Business and Operations
Alberta foodservice job program to be extended
By Bakers Journal
By Bakers Journal
Edmonton – So far this year, 88 job seekers who face employment challenges have landed jobs thanks to an innovative program that has been extended to May 2016.
The Alberta Foodservice Labour Connections project is a big success in the province’s restaurant and foodservice industry, Restaurants Canada said in a news release.
Hakim McLaren, who has cerebral palsy and a hearing impairment, is one of the program’s many success stories. McLaren was hired by Dairy Queen franchisee Michael Liber, who customizes roles so that employees like Hakim can be successful.
“The Alberta Foodservice Labour Connections pilot is an excellent example of how innovative thinking can help support vulnerable members of our community when they are looking for good and stable jobs,” said Jobs, Skills, Training and Labour Minister Lori Sigurdson in the release. “Our government is committed to ensuring all Albertans have access to a safe and fair workplace where they can prosper and succeed. We are encouraged to see this program extended into 2016 and support not only people as they find good jobs, but also help businesses meet their labour demands.”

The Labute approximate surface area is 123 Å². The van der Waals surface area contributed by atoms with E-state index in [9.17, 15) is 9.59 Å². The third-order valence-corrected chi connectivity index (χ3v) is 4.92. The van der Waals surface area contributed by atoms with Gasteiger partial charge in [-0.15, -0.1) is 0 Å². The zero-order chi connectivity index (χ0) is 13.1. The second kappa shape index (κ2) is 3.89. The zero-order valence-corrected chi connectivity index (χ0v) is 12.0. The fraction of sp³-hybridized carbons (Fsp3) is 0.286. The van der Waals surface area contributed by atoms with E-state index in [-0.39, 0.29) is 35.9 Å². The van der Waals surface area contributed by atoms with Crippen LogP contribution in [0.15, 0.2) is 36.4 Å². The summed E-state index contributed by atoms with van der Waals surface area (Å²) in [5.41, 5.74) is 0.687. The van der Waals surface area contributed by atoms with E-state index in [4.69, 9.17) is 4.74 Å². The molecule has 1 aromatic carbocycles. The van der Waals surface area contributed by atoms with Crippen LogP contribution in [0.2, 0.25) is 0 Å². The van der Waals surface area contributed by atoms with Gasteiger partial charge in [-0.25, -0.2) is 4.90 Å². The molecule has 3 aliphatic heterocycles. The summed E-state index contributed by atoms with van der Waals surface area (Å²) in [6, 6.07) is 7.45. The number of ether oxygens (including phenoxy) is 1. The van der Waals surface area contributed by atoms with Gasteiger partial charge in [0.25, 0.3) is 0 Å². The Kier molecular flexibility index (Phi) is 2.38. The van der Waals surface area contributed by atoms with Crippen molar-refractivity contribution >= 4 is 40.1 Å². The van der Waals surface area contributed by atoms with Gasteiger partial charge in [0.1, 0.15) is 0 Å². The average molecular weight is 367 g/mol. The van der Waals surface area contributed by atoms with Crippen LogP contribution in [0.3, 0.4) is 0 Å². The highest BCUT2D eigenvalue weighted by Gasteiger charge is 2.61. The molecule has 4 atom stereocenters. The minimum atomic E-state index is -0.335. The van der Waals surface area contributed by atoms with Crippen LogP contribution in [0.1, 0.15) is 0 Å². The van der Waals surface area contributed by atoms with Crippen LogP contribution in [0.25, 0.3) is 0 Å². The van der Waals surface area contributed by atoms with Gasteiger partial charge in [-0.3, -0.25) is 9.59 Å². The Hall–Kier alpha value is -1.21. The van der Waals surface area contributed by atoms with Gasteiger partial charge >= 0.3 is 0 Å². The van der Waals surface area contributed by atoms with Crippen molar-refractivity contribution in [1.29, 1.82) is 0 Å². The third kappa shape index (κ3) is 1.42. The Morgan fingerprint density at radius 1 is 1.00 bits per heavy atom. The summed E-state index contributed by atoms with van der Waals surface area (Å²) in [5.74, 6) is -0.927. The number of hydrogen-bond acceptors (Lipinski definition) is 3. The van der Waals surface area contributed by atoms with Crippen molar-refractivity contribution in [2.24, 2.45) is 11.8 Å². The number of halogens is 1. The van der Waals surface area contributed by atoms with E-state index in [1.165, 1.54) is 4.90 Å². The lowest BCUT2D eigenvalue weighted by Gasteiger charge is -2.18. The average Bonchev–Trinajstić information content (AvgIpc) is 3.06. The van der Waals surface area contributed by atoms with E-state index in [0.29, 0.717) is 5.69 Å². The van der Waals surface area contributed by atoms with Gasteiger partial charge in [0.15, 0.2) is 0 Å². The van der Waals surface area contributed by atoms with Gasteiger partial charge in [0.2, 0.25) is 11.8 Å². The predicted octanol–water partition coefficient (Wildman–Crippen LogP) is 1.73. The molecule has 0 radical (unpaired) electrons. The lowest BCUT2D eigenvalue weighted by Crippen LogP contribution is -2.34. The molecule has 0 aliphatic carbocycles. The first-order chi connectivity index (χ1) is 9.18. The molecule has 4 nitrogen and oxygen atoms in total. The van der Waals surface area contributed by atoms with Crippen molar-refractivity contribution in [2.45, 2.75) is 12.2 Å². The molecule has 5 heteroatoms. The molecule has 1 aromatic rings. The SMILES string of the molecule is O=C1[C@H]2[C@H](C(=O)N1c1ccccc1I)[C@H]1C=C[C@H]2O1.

“A high percentage of the participants are taking the life-changing step of landing their first job,” said Mark von Schellwitz, Restaurants Canada Vice President, Western Canada. “And, the program is helping restaurants deal with long-term labour shortage issues. But the real win here has been the wealth of success stories.”
The Alberta Foodservice Labour Connections Pilot Project was launched in 2014, and is funded by the Ministry of Jobs, Skills, Training and Labour in collaboration with Restaurants Canada. The program gives disadvantaged individuals the chance to build a rewarding career in a restaurant or foodservice business, by connecting Edmonton-area Restaurants Canada members with employment service agencies.